This question, as articulated by liberals, seems to assume that the government is mostly benign – especially since a former constitutional lawyer and his party full of hip, reasonable people happen to be in power. Snowden’s own answer is worth quoting in full:

[E]ven if you’re not doing anything wrong, you’re being watched and recorded. And the storage capability of these systems increases every year consistently, by orders of magnitude, to where it’s getting to the point you don’t have to have done anything wrong. You simply have to eventually fall under suspicion from somebody, even by a wrong call, and then they can use the system to go back in time and scrutinize every decision you’ve ever made, every friend you’ve ever discussed something with, and attack you on that basis, to sort of derive suspicion from an innocent life and paint anyone in the context of a wrongdoer.

It might sound like an obvious point, but apparently, it needs to be made: When the government seizes and codifies authoritarian powers, that enables it to then abuse those powers at any time in the future. When I had the chance to speak with Greenwald at Brooklyn College earlier this year, I asked him why he thinks it is that Americans seem so unwilling to think these and other policies through to their logical conclusions. For one thing, he said, the partisan mentality is so pervasive that all political and ethical questions are reduced to trusting and defending “your guy” and “your team”. For another thing, Americans seem curiously wedded to the belief that some form of fascism or dictatorship might overthrow liberal democracy in other countries, but not in the US. To quote Sinclair Lewis, “It can’t happen here”.

It can happen here. It can get much, much worse, and it’s already begun to. As Mohamad Tabaa points out in an article for Salon, Muslims in the US have already been the victims of mass surveillance since 9/11. Data ranging from emails to library borrowing records aren’t only collected, but used as evidence in court. Entire communities haven’t just been robbed of their privacy; they’ve been criminalized by the very apparatus that claims to keep us safe: “[T]hese powers have since evolved – as was inevitable – well beyond the simplicities of mere surveillance to include deliberate cases of FBI entrapment, which have resulted in innocent people being sentenced to decades in prison.”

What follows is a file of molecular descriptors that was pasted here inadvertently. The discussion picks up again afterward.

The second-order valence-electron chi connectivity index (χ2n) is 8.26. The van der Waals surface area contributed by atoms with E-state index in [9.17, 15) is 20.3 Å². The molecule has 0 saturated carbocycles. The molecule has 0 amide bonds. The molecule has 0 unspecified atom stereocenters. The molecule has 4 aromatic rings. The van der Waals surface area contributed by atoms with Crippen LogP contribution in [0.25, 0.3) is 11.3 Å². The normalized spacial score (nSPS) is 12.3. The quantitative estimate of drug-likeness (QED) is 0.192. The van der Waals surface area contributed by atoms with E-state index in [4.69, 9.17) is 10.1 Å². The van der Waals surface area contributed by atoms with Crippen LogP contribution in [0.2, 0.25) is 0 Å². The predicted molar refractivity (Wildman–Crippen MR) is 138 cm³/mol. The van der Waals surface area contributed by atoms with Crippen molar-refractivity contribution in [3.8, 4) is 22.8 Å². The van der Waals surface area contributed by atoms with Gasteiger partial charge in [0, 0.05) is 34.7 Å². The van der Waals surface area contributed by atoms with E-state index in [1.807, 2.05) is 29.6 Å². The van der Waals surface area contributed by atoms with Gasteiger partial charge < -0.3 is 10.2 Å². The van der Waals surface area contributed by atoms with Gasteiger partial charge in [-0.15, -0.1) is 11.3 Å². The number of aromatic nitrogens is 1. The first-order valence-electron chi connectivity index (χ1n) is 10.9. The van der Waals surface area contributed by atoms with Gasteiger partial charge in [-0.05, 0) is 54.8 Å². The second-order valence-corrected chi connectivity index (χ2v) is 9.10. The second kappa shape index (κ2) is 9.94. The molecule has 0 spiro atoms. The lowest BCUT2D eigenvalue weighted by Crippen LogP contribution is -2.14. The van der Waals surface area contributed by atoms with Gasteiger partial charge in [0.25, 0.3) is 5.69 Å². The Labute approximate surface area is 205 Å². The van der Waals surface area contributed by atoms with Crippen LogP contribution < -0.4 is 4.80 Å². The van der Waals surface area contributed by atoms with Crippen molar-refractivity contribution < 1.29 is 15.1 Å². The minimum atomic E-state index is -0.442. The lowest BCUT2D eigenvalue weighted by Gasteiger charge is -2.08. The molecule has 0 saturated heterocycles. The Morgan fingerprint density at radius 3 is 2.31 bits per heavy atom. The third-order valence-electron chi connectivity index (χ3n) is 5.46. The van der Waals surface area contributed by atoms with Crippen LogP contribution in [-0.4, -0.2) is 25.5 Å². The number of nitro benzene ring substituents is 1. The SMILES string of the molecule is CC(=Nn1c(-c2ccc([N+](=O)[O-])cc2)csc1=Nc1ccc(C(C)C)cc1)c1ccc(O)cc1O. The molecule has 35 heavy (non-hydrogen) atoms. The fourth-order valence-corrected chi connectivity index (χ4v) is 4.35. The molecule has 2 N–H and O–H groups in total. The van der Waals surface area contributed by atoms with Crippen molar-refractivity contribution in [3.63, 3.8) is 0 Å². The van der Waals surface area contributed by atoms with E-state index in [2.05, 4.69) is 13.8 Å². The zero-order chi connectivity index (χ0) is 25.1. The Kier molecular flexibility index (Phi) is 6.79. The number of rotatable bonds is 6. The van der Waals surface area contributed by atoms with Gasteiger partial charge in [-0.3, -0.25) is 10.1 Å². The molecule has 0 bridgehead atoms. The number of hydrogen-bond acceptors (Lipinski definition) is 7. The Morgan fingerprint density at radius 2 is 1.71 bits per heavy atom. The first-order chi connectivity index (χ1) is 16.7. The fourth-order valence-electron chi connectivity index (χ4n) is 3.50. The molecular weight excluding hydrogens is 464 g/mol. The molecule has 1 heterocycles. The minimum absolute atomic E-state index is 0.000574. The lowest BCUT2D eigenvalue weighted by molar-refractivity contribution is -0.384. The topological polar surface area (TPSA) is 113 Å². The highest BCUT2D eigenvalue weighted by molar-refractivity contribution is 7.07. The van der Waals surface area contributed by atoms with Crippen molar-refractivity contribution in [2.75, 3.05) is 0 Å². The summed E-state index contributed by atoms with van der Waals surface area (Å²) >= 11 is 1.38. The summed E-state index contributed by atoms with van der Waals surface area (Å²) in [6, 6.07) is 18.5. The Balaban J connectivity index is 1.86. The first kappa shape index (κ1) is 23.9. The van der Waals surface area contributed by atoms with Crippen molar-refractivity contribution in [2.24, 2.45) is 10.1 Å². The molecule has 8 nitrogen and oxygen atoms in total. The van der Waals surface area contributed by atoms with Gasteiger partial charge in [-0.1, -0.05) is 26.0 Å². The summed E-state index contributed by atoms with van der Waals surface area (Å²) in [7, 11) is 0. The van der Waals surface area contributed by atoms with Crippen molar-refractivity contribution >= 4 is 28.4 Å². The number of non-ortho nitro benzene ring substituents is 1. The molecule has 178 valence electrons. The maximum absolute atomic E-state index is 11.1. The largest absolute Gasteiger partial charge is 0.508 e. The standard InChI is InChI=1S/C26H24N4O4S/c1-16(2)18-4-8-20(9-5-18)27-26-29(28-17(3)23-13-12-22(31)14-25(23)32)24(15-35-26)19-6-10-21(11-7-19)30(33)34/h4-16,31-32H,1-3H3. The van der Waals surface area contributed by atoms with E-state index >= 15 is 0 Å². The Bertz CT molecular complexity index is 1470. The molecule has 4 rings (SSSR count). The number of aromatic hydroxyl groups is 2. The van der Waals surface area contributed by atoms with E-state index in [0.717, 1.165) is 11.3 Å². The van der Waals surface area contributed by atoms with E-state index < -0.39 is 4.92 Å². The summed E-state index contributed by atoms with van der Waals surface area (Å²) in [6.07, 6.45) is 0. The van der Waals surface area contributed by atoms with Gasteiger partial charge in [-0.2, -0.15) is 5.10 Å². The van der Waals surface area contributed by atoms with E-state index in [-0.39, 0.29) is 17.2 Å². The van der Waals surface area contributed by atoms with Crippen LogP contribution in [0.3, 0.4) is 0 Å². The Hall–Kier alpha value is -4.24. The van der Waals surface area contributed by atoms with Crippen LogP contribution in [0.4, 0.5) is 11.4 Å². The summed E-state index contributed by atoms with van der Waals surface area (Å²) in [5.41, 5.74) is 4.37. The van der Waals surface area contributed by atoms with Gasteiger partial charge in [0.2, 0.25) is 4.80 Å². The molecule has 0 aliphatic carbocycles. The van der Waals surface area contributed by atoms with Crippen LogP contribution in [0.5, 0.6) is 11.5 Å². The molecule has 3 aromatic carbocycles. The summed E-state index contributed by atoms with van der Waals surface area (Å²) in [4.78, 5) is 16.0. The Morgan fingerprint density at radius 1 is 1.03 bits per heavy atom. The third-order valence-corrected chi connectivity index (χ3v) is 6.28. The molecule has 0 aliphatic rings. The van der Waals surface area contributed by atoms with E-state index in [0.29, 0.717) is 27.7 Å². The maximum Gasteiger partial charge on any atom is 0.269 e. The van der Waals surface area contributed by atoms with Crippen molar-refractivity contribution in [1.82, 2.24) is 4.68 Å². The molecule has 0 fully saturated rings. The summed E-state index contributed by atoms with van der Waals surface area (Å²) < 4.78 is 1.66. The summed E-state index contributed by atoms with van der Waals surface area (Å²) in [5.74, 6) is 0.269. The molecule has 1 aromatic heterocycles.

It’s well known that the US government’s COINTELPRO used unconstitutional, sometimes illegal, and ethically repulsive methods to silence radical and progressive voices. Most notoriously, J. Edgar Hoover’s FBI hounded Martin Luther King, Jr., using the fruits of their surveillance to blackmail him. When that failed to shut him up, they tried to use what they had to discredit him publicly. A genuine challenge to power may not exist in the US right now, but as poverty and inequality grow, so will resistance to the status quo.

That behind the assault on privacy is really an assault on dissent is apparent from the bipartisan calls, from right-wing Republicans like Peter King and right-wing Democrats like Dianne Feinstein, for the prosecution not only of Snowden, but of Greenwald as well. Greenwald has been a lonely voice of principled opposition to the most shameful policies of both the Bush and Obama administrations, and his readiness to publish these leaks in defiance of the state’s demand for secrecy and obedience has drawn ire from “both sides of the aisle”. Meanwhile, Greenwald has promised that more documents are forthcoming.

For now, it’s likely that retribution will be focused primarily on Snowden. But the Obama administration’s attitude towards journalists who expose its crimes is most clearly illustrated by the case of Abdulelah Haider Shaye. As Jeremy Scahill has documented, Shaye, a Yemeni journalist, dared to report that the US had dropped Tomahawk missiles and cluster bombs on one of the poorest villages in the south of Yemen. Shaye revealed that the claims of Yemeni dictator Ali Abdullah Saleh’s government – that it was responsible for the airstrike, and that the target was an Al Qaeda training camp – were patently false. Al Majalah and its inhabitants had been shredded by the US Joint Special Operations Command, which reports directly to the White House. Saleh had Shaye imprisoned and tortured, triggering a huge public outcry. When Saleh considered releasing Shaye, he received a call from President Obama himself, ordering him to keep Shaye in prison indefinitely.

What’s the difference, from Obama’s point of view, between imprisoning Greenwald and imprisoning Shaye? The answer is that Greenwald is a citizen of the US, where the Constitution protects his right to do real journalism and shed light on what the government does in secret. Our civil liberties are inextricably linked to each other. Our right to privacy is essential to our right to voice our opposition and reveal elite wrongdoing. “If you have nothing to hide, you have nothing to fear” – In which authoritarian state is that not the case?